Courtesy of Point Park University

Constructing Penguins’ all-time team: Forwards


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Mario Lemieux. - MATT SUNDAY / DKPS

Picking a franchise's all-time team hardly is an original concept. It's been done countless times, and invariably generates interest and discussion among that club's fan base.

But the all-time Penguins squad that will be laid out here over three days comes with a twist: It has been assembled the way an actual team would be, rather than simply being a compilation of the most talented or productive players who've worked here.

That means there will be two scoring lines, a solid two-way No. 3 line and an energy line as the fourth unit up front. On defense, there will be two pairings with partners who have complementary styles -- one focused on offense, the other handling things in the defensive zone -- and a shutdown pairing. In goal, there will be a No. 1 and a backup, the latter of whom not only accepted being cast in that role but was effective in it.

Because of the way the team will be built, some truly gifted players will be squeezed out, guys for whom a good argument for inclusion can be made. We're operating with a 20-man limit, though, so there won't be room for everybody.

Also, what players did with the Penguins was a major factor in deciding who got spots on the roster. Hall of Fame talents who only played here for a season or two -- Bryan TrottierLuc Robitaille and Sergei Zubov, for example -- did not receive serious consideration, regardless of what they accomplished or contributed during the brief time they wore a Penguins sweater.

Finally, the makeup of the team was finalized with input from two men who have been paying close attention to the franchise almost from the moment it entered the NHL in the 1967 expansion: Longtime beat writer Bob Grove and former beat writer Tom McMillan, now the Penguins' vice president of communications.

Here are the forwards who made the final cut:

Kevin Stevens-Mario Lemieux-Jaromir Jagr

Why them? Stevens, in his prime, was a prototypical power forward, big and strong, fast and skilled -- and he's actually the weak link in this group. Lemieux, who spent his entire career with the Penguins, was one of the great talents in NHL history and while Jagr played just a tiny fraction of his still-active career here (a mere 11 seasons), he piled up more individual awards and better offensive stats than anyone except Lemieux.

Who missed out? No one. Picking the members of the No. 1 line was, by far, the easiest decision involved with selecting this team.

Chris Kunitz-Sidney Crosby-Jean Pronovost

Why them? The Penguins have had surprisingly few big-time offensive talents at left wing, so Kunitz got his spot almost by default, while Pronovost was a virtual coin-toss choice over Rick Kehoe. Crosby, who has begun to be discussed in some quarters as a top-10 player in league history, was a relatively easy call, even though the Penguins have had a number of skilled offensive centers over the years.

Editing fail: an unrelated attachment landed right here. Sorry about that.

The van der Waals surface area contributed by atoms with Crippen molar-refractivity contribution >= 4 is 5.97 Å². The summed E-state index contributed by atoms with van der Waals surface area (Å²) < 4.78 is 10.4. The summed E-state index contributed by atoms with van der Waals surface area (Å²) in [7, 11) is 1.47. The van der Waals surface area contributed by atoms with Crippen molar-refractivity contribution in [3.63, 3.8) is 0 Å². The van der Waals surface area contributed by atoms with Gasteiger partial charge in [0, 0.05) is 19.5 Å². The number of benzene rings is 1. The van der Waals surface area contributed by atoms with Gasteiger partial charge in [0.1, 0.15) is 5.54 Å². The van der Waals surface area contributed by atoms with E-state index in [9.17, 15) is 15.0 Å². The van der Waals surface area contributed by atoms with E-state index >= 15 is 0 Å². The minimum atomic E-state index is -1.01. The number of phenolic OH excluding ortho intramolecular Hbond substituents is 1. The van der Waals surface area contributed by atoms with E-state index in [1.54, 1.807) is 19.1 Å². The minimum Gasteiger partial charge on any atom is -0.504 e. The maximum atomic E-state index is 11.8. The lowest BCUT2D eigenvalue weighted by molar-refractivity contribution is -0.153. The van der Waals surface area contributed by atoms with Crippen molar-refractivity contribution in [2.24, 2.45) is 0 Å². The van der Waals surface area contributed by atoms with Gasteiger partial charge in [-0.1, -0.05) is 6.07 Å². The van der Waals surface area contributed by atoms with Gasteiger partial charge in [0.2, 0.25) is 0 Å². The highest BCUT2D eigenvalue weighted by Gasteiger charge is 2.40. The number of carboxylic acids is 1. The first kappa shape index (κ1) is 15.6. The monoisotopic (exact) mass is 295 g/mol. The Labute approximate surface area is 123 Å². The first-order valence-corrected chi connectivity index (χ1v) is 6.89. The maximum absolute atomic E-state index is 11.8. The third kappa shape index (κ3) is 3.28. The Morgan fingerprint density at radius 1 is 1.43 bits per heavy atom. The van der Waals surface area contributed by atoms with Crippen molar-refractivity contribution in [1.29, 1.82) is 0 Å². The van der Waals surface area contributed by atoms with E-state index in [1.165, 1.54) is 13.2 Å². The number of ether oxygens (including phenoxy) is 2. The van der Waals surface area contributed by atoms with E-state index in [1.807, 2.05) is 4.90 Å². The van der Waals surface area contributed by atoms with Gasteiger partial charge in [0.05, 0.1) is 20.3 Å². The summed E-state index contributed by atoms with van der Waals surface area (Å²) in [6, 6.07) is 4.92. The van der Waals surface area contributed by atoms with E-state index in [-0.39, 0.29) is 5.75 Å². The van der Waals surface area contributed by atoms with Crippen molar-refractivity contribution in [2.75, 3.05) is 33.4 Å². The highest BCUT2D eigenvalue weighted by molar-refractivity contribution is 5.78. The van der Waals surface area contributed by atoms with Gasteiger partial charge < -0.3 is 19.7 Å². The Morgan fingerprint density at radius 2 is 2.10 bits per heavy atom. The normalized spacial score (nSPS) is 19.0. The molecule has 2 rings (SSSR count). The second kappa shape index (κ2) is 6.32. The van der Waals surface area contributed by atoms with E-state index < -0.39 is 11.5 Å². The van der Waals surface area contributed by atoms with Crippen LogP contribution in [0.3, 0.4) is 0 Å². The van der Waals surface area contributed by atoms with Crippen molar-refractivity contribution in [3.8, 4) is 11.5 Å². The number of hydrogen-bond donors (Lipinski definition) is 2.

Who missed out? The most conspicuous absence likely is Evgeni Malkin, who might well end up in the Hockey Hall of Fame someday. Kehoe, as noted above, was nosed out by Pronovost. Lowell MacDonald, who worked with Pronovost and Syl Apps on the Century Line during the 1970s, had a terrific four-year run as a goal-scorer, but ultimately was betrayed by bad knees. Jake Guentzel simply hasn't been around long enough to claim a place. If his career stays on its current trajectory, though, he'll be a good bet to bump Kunitz off the team.

Bob Errey-Ron Francis-Joe Mullen

Why them? Errey was best known for his diligent defensive play, but actually averaged just over 21 goals during a four-season stretch late in his nine-plus seasons with the Penguins. Francis was among the best two-way centers of his generation, in part because of his outstanding hockey sense, and Mullen was a 500-goal man who worked as hard in his own end of the ice as he did in the attacking zone. Not coincidentally, he and Francis are in the Hockey Hall of Fame.

Who missed out? Pascal Dupuis' consistently strong two-way game allowed him to mount a serious challenge to Errey. Lowell MacDonald wouldn't have been out of place on this line, either, because he was reliable all over the ice.

Bob "Battleship" Kelly-Jordan Staal-Mark Recchi

Why them? In the real world, these guys would be overqualified to work on a fourth line, but all played the kind of game that could pick up their team -- or an entire crowd -- with a full-throttle forecheck or by throwing a hit that could reduce an opposing player to a stain on the boards. That they ended up on an energy line says a lot about the luxury of building a team of players from a franchise that has been around for more than five decades.

Who missed out? If Rick Tocchet had spent a few more years with the Penguins, he would have been a viable selection for the spot that Recchi filled. Just imagine the punishment a Kelly-Staal-Tocchet unit could have inflicted on opponents unfortunate enough to cross their paths. Those clubs might have needed a glacier to fulfill their post-game need for bags of ice.

Tomorrow: Defensemen

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